Jose and Bebe Leal Kolache Cafe

Jose and Bebe Leal gutted a bank for their long-awaited Kolache Cafe that they hope to open soon at 4302 E. Ray Road in Ahwatukee. When they do, head baker Claudie Snow will be ready.

As Ahwatukee residents eagerly await the grand opening of The Kolache Cafe, slated originally for late September and then rescheduled for early October, their calendar notifications require resetting yet again.

And no one is more disappointed than the owners of Arizona’s only kolache restaurant, Jose and Bebe Leal.

The Arizona natives have been trying to open their new business, The Kolache Cafe, in Ahwatukee for months. 

“We had planned our grand opening for Oct. 9-11 but now we’re looking at the first week in November,” said Jose. “We started the process right before COVID-19, and that complicated things a bit, and, frankly, it’s been a bit longer process than we’d anticipated.”

“It’s very frustrating, for sure, but it’s not just us dealing with this,” he said. “It takes a lot to get a business started and the pandemic  didn’t help. But we’re moving forward and trying to keep a positive attitude.”

Forward progress for their first business as a couple came to a halt just as it was getting off the ground.

“We started in mid-March and there was a little talk about COVID but there were no shutdowns or advisories on it yet. Shortly after we signed the lease for the property, the shutdowns started which delayed the project probably two months,” recalled Leal. “The permitting took nine weeks. It’s been challenging.”

And there was much to do at the property at 4302 E. Ray Road, which had formerly housed a Washington Mutual bank branch. That alone required the removal of a substantially-sized bank vault.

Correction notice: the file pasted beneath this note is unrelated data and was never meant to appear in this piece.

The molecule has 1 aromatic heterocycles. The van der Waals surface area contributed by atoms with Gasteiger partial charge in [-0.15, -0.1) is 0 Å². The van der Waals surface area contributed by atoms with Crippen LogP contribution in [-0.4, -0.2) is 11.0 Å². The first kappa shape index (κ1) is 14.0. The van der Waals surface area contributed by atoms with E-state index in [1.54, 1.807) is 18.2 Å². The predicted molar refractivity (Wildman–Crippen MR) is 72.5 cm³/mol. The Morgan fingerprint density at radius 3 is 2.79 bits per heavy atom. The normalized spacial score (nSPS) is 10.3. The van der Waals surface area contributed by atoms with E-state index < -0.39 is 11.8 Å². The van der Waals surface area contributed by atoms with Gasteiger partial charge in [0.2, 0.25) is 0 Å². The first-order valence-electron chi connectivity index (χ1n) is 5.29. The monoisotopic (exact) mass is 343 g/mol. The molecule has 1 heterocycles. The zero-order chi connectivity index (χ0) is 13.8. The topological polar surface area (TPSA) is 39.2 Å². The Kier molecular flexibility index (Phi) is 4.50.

The total transformation from a bank to a restaurant proved to be labor- and time-intensive. More than 50 pages of dog-eared interior and exterior site plans, plumbing and heating and other necessary remodeling steps comprise a testament to the months the Leal’s spent planning their new venture.

It’s worth it all, predict Jose and Bebe Leal, who met as children in Nogales, Arizona, living a house away from each other but not really connecting until years later.  

They’ve been married six years and have a blended family with seven children ranging from 4 to 19.

And what is driving them enough to handle all the heavy work and disappointing time set-backs?

Their product. Kolaches are sweet or savory puffs of dough with roots in the Czech Republic and Slovakia.

Neither Jose nor Bebe are eastern European. 

But while they were living in Houston, Texas, – where he was employed in a corporate position – they encountered their first kolaches.

“Kolaches are such a staple in Houston,” proffered Jose. “I’d never even heard of them. Once we tried them, our family was hooked, we’d have them a couple times a month.”

And that is what the Leals hope will happen here. 

During the summer, they rented a commercial kitchen space and began offering them for sale online.